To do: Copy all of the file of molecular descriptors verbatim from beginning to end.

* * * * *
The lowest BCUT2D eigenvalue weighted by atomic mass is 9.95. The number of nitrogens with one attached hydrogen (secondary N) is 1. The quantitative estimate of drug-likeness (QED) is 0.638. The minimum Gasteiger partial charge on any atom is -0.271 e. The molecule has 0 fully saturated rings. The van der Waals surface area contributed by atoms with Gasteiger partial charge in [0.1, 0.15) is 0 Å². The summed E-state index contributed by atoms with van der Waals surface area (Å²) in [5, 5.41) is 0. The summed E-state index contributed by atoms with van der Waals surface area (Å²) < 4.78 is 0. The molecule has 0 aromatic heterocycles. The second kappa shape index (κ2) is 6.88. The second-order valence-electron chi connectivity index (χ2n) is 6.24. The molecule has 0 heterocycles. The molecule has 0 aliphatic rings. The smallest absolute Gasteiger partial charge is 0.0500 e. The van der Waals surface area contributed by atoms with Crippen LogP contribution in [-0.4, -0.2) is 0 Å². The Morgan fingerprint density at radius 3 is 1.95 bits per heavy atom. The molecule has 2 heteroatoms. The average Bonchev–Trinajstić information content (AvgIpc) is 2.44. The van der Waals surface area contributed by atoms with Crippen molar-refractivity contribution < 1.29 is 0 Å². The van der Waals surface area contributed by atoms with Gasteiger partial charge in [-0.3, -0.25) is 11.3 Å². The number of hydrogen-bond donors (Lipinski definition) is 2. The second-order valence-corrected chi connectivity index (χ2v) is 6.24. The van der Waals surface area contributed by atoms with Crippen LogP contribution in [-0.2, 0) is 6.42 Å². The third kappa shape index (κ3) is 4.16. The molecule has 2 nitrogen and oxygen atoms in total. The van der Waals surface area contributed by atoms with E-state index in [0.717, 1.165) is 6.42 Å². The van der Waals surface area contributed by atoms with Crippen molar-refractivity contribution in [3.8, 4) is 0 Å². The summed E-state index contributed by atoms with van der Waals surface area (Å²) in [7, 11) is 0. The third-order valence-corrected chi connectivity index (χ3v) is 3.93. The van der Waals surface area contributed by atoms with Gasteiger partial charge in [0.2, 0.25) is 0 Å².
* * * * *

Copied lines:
The lowest BCUT2D eigenvalue weighted by atomic mass is 9.95. The number of nitrogens with one attached hydrogen (secondary N) is 1. The quantitative estimate of drug-likeness (QED) is 0.638. The minimum Gasteiger partial charge on any atom is -0.271 e. The molecule has 0 fully saturated rings. The van der Waals surface area contributed by atoms with Gasteiger partial charge in [0.1, 0.15) is 0 Å². The summed E-state index contributed by atoms with van der Waals surface area (Å²) in [5, 5.41) is 0. The summed E-state index contributed by atoms with van der Waals surface area (Å²) < 4.78 is 0. The molecule has 0 aromatic heterocycles. The second kappa shape index (κ2) is 6.88. The second-order valence-electron chi connectivity index (χ2n) is 6.24. The molecule has 0 heterocycles. The molecule has 0 aliphatic rings. The smallest absolute Gasteiger partial charge is 0.0500 e. The van der Waals surface area contributed by atoms with Crippen LogP contribution in [-0.4, -0.2) is 0 Å². The Morgan fingerprint density at radius 3 is 1.95 bits per heavy atom. The molecule has 2 heteroatoms. The average Bonchev–Trinajstić information content (AvgIpc) is 2.44. The van der Waals surface area contributed by atoms with Crippen molar-refractivity contribution < 1.29 is 0 Å². The van der Waals surface area contributed by atoms with Gasteiger partial charge in [-0.3, -0.25) is 11.3 Å². The number of hydrogen-bond donors (Lipinski definition) is 2. The second-order valence-corrected chi connectivity index (χ2v) is 6.24. The van der Waals surface area contributed by atoms with Crippen LogP contribution in [-0.2, 0) is 6.42 Å². The third kappa shape index (κ3) is 4.16. The molecule has 2 nitrogen and oxygen atoms in total. The van der Waals surface area contributed by atoms with E-state index in [0.717, 1.165) is 6.42 Å². The van der Waals surface area contributed by atoms with Crippen molar-refractivity contribution in [3.8, 4) is 0 Å². The summed E-state index contributed by atoms with van der Waals surface area (Å²) in [7, 11) is 0. The third-order valence-corrected chi connectivity index (χ3v) is 3.93. The van der Waals surface area contributed by atoms with Gasteiger partial charge in [0.2, 0.25) is 0 Å².